in Digital & Social

Crowdsourcing: An Overview

Crowdsourcing is a term that many people have heard of over the last couple of years, yet there still seems to be some unfamiliarity with what it is. I thought I would provide an overview, with some contextual examples as they apply to marketing.

Made possible by Web 2.0 technologies and social media, the term was coined by Jeff Howe in a 2006 Wired magazine article. In essence, crowdsourcing is a problem-solving model in which particular issues are communicated to an audience of unknown participants, as an open call for solutions. The audience submits proposed solutions to the problem, and often times is tasked with sorting through the solutions, selecting the best one. For a full overview of crowdsourcing, Wikipedia has an excellent article.

From a marketing standpoint, executed properly, crowdsourcing can be an excellent method of engaging audiences with a brand. By providing a mechanism for feedback and interaction, brands can foster greater loyalty and sense of ownership. The caveat, however, is that for crowdsourcing to work, companies must show that they are willing to embrace and enact on the solutions that audiences propose. Companies can also go further by rewarding those who submit solutions that are implemented.

Several companies have successfully leveraged crowdsourcing as part of their marketing efforts.

Dell, some time after having suffered an online PR disaster, created a forum for participants to contribute and vote on ideas –www.ideastorm.com. The website currently attracts 15,000 users a month. So far, they have implemented over 350 of 13,000 ideas submitted. Here is a promotional video for the website.

Venerable consumer giant Procter and Gamble has also made a foray into crowdsourcing. They host contests on online research and development communities, inviting the public to submit solutions related to product design or new ideas on it’sconnect + develop website. So far, more than 30% of problems posted on InnoCentive, one of the community sites P&G uses, have been solved. The Swiffer, a major revenue generating product, came from P&G’s crowdsourcing initiatives.

Have you implemented or contemplated implementing a crowdsourcing strategy for your brand? Do you have any crowdsourcing examples that you’d like to share?

I would love to hear from you.

Special thanks to Chaordix for providing crowdsourcing case studies. They have more available on their website.

  • http://99designs.com jaiken

    Hey Eric,

    You should check out 99designs.com – crowdsourced graphic design marketplace.

    Great way for small businesses to cost effectively find a designer while also providing an opportunity to for businesses/brands to engage their community in the design/creation process.

    Here are two good examples:
    SXSW T-shirt Design Project – http://99designs.com/sxsw
    FunkyBrownChick Logo Design Project – http://bit.ly/4z9SQA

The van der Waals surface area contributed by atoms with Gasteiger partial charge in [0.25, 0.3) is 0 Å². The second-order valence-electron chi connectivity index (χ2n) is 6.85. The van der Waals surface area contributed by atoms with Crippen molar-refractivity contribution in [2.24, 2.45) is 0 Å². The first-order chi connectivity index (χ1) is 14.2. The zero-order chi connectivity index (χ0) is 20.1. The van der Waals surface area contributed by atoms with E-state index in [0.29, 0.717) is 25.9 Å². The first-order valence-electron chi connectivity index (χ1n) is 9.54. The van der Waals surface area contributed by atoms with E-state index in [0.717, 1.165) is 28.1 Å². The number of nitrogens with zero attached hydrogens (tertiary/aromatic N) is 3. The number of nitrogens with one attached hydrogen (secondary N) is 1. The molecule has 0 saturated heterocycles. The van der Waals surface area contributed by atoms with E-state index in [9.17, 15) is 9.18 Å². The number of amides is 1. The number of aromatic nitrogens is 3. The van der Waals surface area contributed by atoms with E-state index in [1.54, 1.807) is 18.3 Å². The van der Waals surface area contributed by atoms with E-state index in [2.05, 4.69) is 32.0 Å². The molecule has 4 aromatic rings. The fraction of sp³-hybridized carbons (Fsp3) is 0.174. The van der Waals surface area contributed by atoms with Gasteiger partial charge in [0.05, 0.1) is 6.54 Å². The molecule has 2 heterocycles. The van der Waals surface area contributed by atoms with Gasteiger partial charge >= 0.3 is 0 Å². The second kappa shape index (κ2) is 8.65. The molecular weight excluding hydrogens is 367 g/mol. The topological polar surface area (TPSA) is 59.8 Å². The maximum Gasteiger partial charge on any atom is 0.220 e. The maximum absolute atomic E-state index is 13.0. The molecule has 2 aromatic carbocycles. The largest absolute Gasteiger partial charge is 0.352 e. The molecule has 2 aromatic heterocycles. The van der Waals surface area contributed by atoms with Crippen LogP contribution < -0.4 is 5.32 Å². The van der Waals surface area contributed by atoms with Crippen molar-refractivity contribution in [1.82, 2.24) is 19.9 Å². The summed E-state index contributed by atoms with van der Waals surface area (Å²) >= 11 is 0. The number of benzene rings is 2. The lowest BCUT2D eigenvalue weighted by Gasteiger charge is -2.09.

There are literally thousands more.

    Cheers,
    Jason Aiken
    99designs.com

  • http://99designs.com jaiken

    Hey Eric,

    You should check out 99designs.com – crowdsourced graphic design marketplace.

    Great way for small businesses to cost effectively find a designer while also providing an opportunity to for businesses/brands to engage their community in the design/creation process.

    Here are two good examples:
    SXSW T-shirt Design Project – http://99designs.com/sxsw
    FunkyBrownChick Logo Design Project – http://bit.ly/4z9SQA

    There are literally thousands more.

    Cheers,
    Jason Aiken
    99designs.com

  • eric

    Jason, thanks for providing examples of crowdsourced graphic design – much appreciated.

    I just came across another excellent example of crowdsourcing today. Nine Inch Nails provided fans with an opportunity to create their 2009 tour video, using 400GB of data.

  • Anonymous

    I think my favourite example of crowdsourcing is Starbucks’ My Idea. It not only allows users to submit ideas, but also to vote on them. No one knows your brand better than the people who engage with it, so it makes sense to look to them for feedback and ideas.

    At my company, we’re currently holding an innovation challenge to crowdsource new, innovative ideas for client solutions and offerings. Even though there will only be one winning team, we’ll have a bank of new ideas to draw from. It also allows for ownership and a feeling of true connection to the organization, whether you’re crowdsourcing internally or externally.

  • http://www.ericbuchegger.com Eric Buchegger

    The Starbucks My Idea initiative is a great example of crowdsourcing. I am curious to hear more about the innovation challenge your company is undertaking. Are you able to share some details? Is there a link you can post?

  • http://www.designhill.com/ Vivek Gururani

    I think Designhill is also a good example of crowdsourcing business, where startups and small businesses can get affordable logo designs.